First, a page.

The losses on defense do not seem as dire. Carl Ehrlich is gone, but most fans don't know he played all of 2009 pretty badly banged up and his younger teammates were already carrying more of a load up front.

The biggest loss is linebacker Jon Takamura, who terrorized a lot of opponents last year.

With Collin Zych and Matthew Hanson returning, the secondary should be very solid.

I really think it will all come down to how well the new offensive linemen play and how quickly they can start to work together as a unit. Getting the front five to be in sync is one of the most difficult things to do in football, and the teams that do it best usually win championships.

Luckily for Harvard, the first Ivy game is against Brown, who loses James Develin and David Howard, and can't be expected to have much of a fearsome defensive line to test the Crimson O-line... at least not by week two.

And then there's that burning question about who will start at QB. I think it's not much of a question at all and Andrew Hatch will get the nod for sure. I believe the hemming and hawing about it is just out of respect to 2009 starting QB Collier Winters, who did a great job, and because of the animosity Hatch's questionable playing eligibility status has fostered throughout the league. It doesn't seem fair that a kid who transferred to LSU and back again should leapfrog a loyal player like Winters, but there it is. It's going to happen.

But if Hatch has trouble adjusting to the new offensive line and it to him, all bets are off.

And so are all the predictions that the Crimson will dominate Ivy play in 2010.

Monday, June 21, 2010

Bumper Green Crop

Nick Schwieger is now just a junior

The 2010 Dartmouth Big Green may hold the Ivy League record for most returning starters.

Don't believe me?

Check out the starting lineup from Dartmouth's final game of the 2009 season:


WR 84 Reilly, Michael*
LT 67 Montgomery,Will*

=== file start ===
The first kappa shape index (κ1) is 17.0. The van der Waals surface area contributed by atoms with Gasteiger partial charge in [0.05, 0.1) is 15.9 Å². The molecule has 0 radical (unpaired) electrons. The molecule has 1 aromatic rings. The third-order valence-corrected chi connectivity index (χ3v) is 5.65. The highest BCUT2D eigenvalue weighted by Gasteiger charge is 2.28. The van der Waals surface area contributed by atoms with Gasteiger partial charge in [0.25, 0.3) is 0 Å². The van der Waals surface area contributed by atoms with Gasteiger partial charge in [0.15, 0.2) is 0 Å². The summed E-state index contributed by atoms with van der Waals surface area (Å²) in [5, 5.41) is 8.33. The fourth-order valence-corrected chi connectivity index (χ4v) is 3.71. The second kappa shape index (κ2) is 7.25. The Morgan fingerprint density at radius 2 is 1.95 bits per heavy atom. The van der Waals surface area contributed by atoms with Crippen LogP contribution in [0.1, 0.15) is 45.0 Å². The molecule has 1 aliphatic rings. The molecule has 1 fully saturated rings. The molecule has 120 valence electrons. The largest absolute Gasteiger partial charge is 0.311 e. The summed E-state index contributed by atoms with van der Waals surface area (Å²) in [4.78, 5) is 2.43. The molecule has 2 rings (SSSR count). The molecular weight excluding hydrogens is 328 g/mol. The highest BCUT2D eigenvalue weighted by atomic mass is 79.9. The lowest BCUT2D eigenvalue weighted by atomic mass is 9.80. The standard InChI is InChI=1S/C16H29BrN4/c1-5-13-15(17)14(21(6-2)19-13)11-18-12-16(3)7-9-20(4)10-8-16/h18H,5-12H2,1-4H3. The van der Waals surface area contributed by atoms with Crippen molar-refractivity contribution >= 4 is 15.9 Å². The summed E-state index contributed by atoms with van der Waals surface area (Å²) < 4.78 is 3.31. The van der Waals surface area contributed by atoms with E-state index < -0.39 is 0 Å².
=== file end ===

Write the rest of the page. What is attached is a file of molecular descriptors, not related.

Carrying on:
LG 63 O'Neill, Ryan*
C 58 Fletcher,Austen*
RG 74 Cook, Kyle*
RT 66 Toth, Alexander
TE 85 Gallagher, John*
QB 16 Patton, Greg*
RB 28 Dornak, Matthew
H 88 Foley, Justin*
WR 86 Scott, Tanner*


DE 96 Bay, Charles*
DT 99 Smith, Eddie*
DT 52 Dwyer, Mark*
DE 90 Phillips,Connor*
SAM 37 Scorah, Pat*
MIKE 25 Wymore, Garrett*
WILL 30 Fernandez-Soto, Diego*
CB 8 Abuhoff, Shawn*
SS 11 Waggoner, Garrett*
FS 21 Pidermann,Peter
CB 31 Andreassi, J.B.*

*=returning players

That's right. They have nine returing offensive starters and ten returning defensive starters.

And that STILL buries the lead.

Because their best overall offensive weapon, RB Nick Schwieger, was out in the final game against Princeton and he'll be back in 2010.

So were talking about 20 out of 22 starters returning for Dartmouth.

Throw in guys like the multi-talented 2008 starter WR/QB Tim McManus who should be back and QB Conner Kempe, who didn't officially start the final game but still threw 34 passes in the contest, and you're simply dealing with a bumper crop of experienced players in Hanover.

So where's the catch?

There are a few of them actually.

There are the obvious facts that the Big Green were just 2-8 last season, gave up almost twice as many points as they scored, and were not even competitive in most of the eight games they lost.

The other "catch" is a little more subtle, but Columbia fans have become very familiar with it over the years.

You see, it seems logical that starting a bunch of freshmen and sophomores hurts at the beginning but then you reap the rewards down the road when they become seasoned veterans.

Unfortunately, it rarely works out that way.

Columbia has been stuck in that situation many times, and what usually happens is the seasoned vets help a bit in the long run, but not enough.

The fact is, there's a bit of a law of diminishing returns when to comes to athletes in the Ivies. A "two-star" player as a sophomore or even as a frosh rarely vaults into the four-star category even by senior year.

What happens more often is the best players are already playing like the best players even as sophomores.

That's what happened at Columbia in 1971 when sophomores like Ted Gregory and Don Jackson led the team to a shocking second place finish in the Ivies.

That's what happened in 2006 when more than 10 freshmen, like Austin Knowlin, Taylor Joseph, and Lou Miller got regular playing time for the Lions and delivered the first non-losing season for Columbia in ten years.